Why 2020 Could Be a Year of Escalation With Iran

Dec 27, 2019 | 10:00 GMT

This stylized image with elements from NASA shows the Middle East from space.

This stylized image with elements from NASA shows the Middle East from space. A lull in Mideast tensions could soon be coming to an end.



  • Dialogue between Riyadh and Tehran could help de-escalate some of the physical risks that Iran poses to Saudi Arabia.
  • However, the likelihood that Iran will soon announce additional departures from compliance with the 2015 nuclear deal could inflame regional tensions.
  • In the most extreme scenario, Iran's development of its nuclear program and its activities through its proxies in Iraq and elsewhere could incite a military confrontation in the year to come.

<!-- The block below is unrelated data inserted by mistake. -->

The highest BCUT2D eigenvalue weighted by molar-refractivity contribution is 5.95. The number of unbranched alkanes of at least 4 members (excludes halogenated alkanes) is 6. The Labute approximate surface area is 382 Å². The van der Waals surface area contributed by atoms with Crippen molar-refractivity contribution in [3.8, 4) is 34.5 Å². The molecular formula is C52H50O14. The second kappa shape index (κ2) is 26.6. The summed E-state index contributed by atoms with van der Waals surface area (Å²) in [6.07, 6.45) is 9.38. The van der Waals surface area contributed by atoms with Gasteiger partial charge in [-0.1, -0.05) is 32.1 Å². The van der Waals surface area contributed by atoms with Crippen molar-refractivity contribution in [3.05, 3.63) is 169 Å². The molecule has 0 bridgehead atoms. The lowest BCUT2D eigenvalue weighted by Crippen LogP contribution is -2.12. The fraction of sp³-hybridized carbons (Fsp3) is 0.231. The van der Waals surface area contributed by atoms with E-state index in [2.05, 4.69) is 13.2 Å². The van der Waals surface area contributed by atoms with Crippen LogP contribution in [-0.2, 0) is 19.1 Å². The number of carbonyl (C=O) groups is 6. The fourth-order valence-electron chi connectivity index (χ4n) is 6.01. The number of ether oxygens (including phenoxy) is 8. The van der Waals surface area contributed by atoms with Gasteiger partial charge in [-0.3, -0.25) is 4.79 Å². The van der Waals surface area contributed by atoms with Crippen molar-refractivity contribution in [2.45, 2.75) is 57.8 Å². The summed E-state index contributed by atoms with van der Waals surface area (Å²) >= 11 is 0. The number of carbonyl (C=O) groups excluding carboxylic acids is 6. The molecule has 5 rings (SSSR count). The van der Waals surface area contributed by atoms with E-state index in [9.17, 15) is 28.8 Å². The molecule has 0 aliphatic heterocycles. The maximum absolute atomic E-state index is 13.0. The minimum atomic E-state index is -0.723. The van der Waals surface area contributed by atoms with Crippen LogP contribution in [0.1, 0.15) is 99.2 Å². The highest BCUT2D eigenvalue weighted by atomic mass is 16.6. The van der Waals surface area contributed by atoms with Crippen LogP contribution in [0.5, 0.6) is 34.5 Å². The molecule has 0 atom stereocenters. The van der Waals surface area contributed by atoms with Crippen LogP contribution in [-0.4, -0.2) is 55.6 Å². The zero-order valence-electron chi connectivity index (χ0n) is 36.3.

After the dramatic cruise missile and drone attacks on Saudi oil facilities at Abqaiq and Khurais on Sept. 14, the provocations by Iran and its proxies against Saudi Arabia and regional shipping have ebbed. And with the Trump administration choosing to avoid direct military retaliation against Iran -- even after pointing the finger of blame squarely at Tehran for the September attacks -- the Saudis have backed away from their sharply confrontational stance toward Iran in favor of seeking dialogue to reduce tensions. In the larger contest, however, Iran and the United States remain on a collision course. For one, Iran has said it will take additional steps to abandon some of its obligations under the Joint Comprehensive Plan of Action nuclear deal. What's more, Iran's installation of ballistic missiles in Iraq, Syria and Lebanon to target Israel, as well as the increasing frequency of attacks by Iran-backed Iraqi militias against...

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